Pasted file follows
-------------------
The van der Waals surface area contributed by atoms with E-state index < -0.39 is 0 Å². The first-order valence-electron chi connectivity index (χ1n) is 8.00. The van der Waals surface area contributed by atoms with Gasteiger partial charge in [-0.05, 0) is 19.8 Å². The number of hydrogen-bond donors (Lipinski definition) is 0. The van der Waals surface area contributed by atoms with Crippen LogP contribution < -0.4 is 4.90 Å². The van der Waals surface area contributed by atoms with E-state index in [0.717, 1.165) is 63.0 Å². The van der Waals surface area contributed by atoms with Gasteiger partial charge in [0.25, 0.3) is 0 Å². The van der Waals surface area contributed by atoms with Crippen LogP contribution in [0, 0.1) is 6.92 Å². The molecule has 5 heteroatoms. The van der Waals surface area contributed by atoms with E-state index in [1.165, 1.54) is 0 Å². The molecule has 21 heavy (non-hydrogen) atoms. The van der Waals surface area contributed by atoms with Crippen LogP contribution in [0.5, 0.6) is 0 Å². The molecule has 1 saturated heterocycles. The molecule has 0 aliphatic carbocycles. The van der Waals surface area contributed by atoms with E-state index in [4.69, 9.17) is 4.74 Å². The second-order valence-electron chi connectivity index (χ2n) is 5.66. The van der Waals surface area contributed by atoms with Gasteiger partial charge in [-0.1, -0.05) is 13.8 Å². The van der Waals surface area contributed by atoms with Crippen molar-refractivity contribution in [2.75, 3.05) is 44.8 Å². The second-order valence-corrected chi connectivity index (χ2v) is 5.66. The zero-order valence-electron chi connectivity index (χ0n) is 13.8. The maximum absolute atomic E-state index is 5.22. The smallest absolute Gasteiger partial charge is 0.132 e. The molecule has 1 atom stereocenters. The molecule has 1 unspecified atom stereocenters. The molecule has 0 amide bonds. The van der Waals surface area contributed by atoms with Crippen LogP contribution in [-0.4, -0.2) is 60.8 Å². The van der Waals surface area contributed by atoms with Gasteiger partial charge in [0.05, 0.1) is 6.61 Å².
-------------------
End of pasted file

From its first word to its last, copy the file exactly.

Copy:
The van der Waals surface area contributed by atoms with E-state index < -0.39 is 0 Å². The first-order valence-electron chi connectivity index (χ1n) is 8.00. The van der Waals surface area contributed by atoms with Gasteiger partial charge in [-0.05, 0) is 19.8 Å². The number of hydrogen-bond donors (Lipinski definition) is 0. The van der Waals surface area contributed by atoms with Crippen LogP contribution < -0.4 is 4.90 Å². The van der Waals surface area contributed by atoms with E-state index in [0.717, 1.165) is 63.0 Å². The van der Waals surface area contributed by atoms with Gasteiger partial charge in [0.25, 0.3) is 0 Å². The van der Waals surface area contributed by atoms with Crippen LogP contribution in [0, 0.1) is 6.92 Å². The molecule has 5 heteroatoms. The van der Waals surface area contributed by atoms with E-state index in [1.165, 1.54) is 0 Å². The molecule has 21 heavy (non-hydrogen) atoms. The van der Waals surface area contributed by atoms with Crippen LogP contribution in [0.5, 0.6) is 0 Å². The molecule has 1 saturated heterocycles. The molecule has 0 aliphatic carbocycles. The van der Waals surface area contributed by atoms with E-state index in [4.69, 9.17) is 4.74 Å². The second-order valence-electron chi connectivity index (χ2n) is 5.66. The van der Waals surface area contributed by atoms with Gasteiger partial charge in [-0.1, -0.05) is 13.8 Å². The van der Waals surface area contributed by atoms with Crippen molar-refractivity contribution in [2.75, 3.05) is 44.8 Å². The second-order valence-corrected chi connectivity index (χ2v) is 5.66. The zero-order valence-electron chi connectivity index (χ0n) is 13.8. The maximum absolute atomic E-state index is 5.22. The smallest absolute Gasteiger partial charge is 0.132 e. The molecule has 1 atom stereocenters. The molecule has 1 unspecified atom stereocenters. The molecule has 0 amide bonds. The van der Waals surface area contributed by atoms with Crippen LogP contribution in [-0.4, -0.2) is 60.8 Å². The van der Waals surface area contributed by atoms with Gasteiger partial charge in [0.05, 0.1) is 6.61 Å².